Kinematic Configuration - Articulated • Joints – Joint 1 - Revolute -Shoulder – Joint Kinematic Configuration - Articulated • Joints – Joint 1 - Revolute -Shoulder – Joint 2 - Revolute - Shoulder – Joint 3 - Revolute - Elbow • Workspace – Minimal intrusion – Reaching into confine spaces – Cost effective for small workspace • Examples – PUMA – MOTOMAN Instructor: Jacob Rosen Advanced Robotic - MAE 263 B - Department of Mechanical & Aerospace Engineering - UCLA

Kinematic Configuration - Articulated Video Clip Instructor: Jacob Rosen Advanced Robotic - MAE 263 Kinematic Configuration - Articulated Video Clip Instructor: Jacob Rosen Advanced Robotic - MAE 263 B - Department of Mechanical & Aerospace Engineering - UCLA

Kinematic Configuration - SCARA • Joints – Joint 1 - Revolute – Joint 2 Kinematic Configuration - SCARA • Joints – Joint 1 - Revolute – Joint 2 - Revolute – Joint 3 - Revolute – Joint 4 - Prismatic – Joint 1, 2, 3 - In plane • Structure – Joint 1, 2, 3, do not support weight (manipulator or weight) – Link 0 (base) can house the actuators of joint 1 and 2 • Speed – High speed (10 m/s), 10 times faster then the most articulated industrial robots • Example - SCARA (Selective Compliant Assembly Robot Arm ) Instructor: Jacob Rosen Advanced Robotic - MAE 263 B - Department of Mechanical & Aerospace Engineering - UCLA

Kinematic Configuration - SCARA Video Clip Instructor: Jacob Rosen Advanced Robotic - MAE 263 Kinematic Configuration - SCARA Video Clip Instructor: Jacob Rosen Advanced Robotic - MAE 263 B - Department of Mechanical & Aerospace Engineering - UCLA

Kinematic Configuration - Spherical • Joints – Joint 1 - Revolute (Intersect with 2) Kinematic Configuration - Spherical • Joints – Joint 1 - Revolute (Intersect with 2) – Joint 2 - Revolute (Intersect with 1) – Joint 3 - Prismatic • Structure – The elbow joint is replaced with prismatic joint – Telescope Instructor: Jacob Rosen Advanced Robotic - MAE 263 B - Department of Mechanical & Aerospace Engineering - UCLA

Kinematic Configuration - Spherical Instructor: Jacob Rosen Advanced Robotic - MAE 263 B - Kinematic Configuration - Spherical Instructor: Jacob Rosen Advanced Robotic - MAE 263 B - Department of Mechanical & Aerospace Engineering - UCLA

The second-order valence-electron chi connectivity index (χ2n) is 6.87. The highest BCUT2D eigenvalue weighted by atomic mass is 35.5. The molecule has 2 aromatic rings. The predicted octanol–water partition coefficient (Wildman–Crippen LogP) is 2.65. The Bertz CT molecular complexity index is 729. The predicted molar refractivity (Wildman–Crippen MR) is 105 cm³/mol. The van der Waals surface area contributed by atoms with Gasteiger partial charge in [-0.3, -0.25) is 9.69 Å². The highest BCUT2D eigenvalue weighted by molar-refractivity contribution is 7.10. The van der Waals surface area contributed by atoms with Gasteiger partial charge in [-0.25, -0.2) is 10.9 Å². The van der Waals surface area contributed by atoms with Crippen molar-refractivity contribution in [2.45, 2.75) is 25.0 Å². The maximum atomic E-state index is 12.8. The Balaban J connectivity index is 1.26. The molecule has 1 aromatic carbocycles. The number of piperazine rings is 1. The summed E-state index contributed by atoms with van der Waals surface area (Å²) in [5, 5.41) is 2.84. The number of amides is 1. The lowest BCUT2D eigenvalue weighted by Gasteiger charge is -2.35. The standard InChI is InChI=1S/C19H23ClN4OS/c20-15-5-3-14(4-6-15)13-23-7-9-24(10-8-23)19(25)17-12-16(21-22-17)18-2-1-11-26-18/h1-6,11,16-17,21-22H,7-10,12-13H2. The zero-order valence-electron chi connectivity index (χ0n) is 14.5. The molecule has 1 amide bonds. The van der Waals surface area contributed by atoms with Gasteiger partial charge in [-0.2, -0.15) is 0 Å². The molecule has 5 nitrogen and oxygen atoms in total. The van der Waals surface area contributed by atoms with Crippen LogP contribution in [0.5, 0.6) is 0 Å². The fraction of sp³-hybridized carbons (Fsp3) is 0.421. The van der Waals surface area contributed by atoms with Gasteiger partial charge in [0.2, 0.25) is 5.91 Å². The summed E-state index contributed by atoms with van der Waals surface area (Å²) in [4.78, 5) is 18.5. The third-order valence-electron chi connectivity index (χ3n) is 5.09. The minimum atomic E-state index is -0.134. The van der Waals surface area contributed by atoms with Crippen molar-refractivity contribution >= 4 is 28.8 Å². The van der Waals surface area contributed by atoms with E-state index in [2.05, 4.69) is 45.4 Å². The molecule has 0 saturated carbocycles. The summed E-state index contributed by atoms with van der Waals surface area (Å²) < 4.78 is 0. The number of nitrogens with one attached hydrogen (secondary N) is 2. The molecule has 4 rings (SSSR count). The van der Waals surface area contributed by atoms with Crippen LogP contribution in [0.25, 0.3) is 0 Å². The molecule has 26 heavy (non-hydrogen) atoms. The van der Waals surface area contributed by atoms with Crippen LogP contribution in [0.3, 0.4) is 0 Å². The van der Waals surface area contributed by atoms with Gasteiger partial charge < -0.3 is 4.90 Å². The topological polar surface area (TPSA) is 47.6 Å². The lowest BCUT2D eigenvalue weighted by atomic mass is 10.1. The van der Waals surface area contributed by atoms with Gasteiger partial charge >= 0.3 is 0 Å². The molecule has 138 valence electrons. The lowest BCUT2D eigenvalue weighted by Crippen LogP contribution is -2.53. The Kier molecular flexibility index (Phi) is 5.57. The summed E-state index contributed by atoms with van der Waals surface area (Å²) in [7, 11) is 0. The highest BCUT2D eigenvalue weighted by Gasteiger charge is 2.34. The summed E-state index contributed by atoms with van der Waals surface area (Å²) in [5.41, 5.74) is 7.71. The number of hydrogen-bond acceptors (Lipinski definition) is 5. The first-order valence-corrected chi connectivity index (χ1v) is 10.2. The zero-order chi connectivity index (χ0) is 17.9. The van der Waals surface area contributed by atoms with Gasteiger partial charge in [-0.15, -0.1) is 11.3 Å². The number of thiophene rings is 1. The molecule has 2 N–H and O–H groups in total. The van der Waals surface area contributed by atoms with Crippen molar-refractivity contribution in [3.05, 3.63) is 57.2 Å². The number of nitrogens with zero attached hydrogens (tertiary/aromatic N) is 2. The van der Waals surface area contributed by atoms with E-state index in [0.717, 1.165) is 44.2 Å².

Kinematic Configuration - Cylindrical • Joints – Joint 1 - Revolute – Joint 2 Kinematic Configuration - Cylindrical • Joints – Joint 1 - Revolute – Joint 2 - Prismatic – Joint 3 - Prismatic Instructor: Jacob Rosen Advanced Robotic - MAE 263 B - Department of Mechanical & Aerospace Engineering - UCLA

Kinematic Configuration - Cylindrical Instructor: Jacob Rosen Advanced Robotic - MAE 263 B - Kinematic Configuration - Cylindrical Instructor: Jacob Rosen Advanced Robotic - MAE 263 B - Department of Mechanical & Aerospace Engineering - UCLA

Kinematic Configuration - Wrist • Joints – Three (or two) joints with orthogonal axes Kinematic Configuration - Wrist • Joints – Three (or two) joints with orthogonal axes • Workspace – Theoretically - Any orientation could be achieved (Assuming no joint limits) – Practically - Severe joint angle limitations • Kinematics – Closed form kinematic equations Instructor: Jacob Rosen Advanced Robotic - MAE 263 B - Department of Mechanical & Aerospace Engineering - UCLA

Kinematic Configuration - Wrist • • • Three intersecting orthogonal Axes Bevel Gears Wrist Kinematic Configuration - Wrist • • • Three intersecting orthogonal Axes Bevel Gears Wrist Limited Rotations Three Roll Wrist (Cincinatti Milacron) Three intersecting non-orthogonal Axes Continues joint rotations (no limits) Sets of orientations which are impossible to reach Instructor: Jacob Rosen Advanced Robotic - MAE 263 B - Department of Mechanical & Aerospace Engineering - UCLA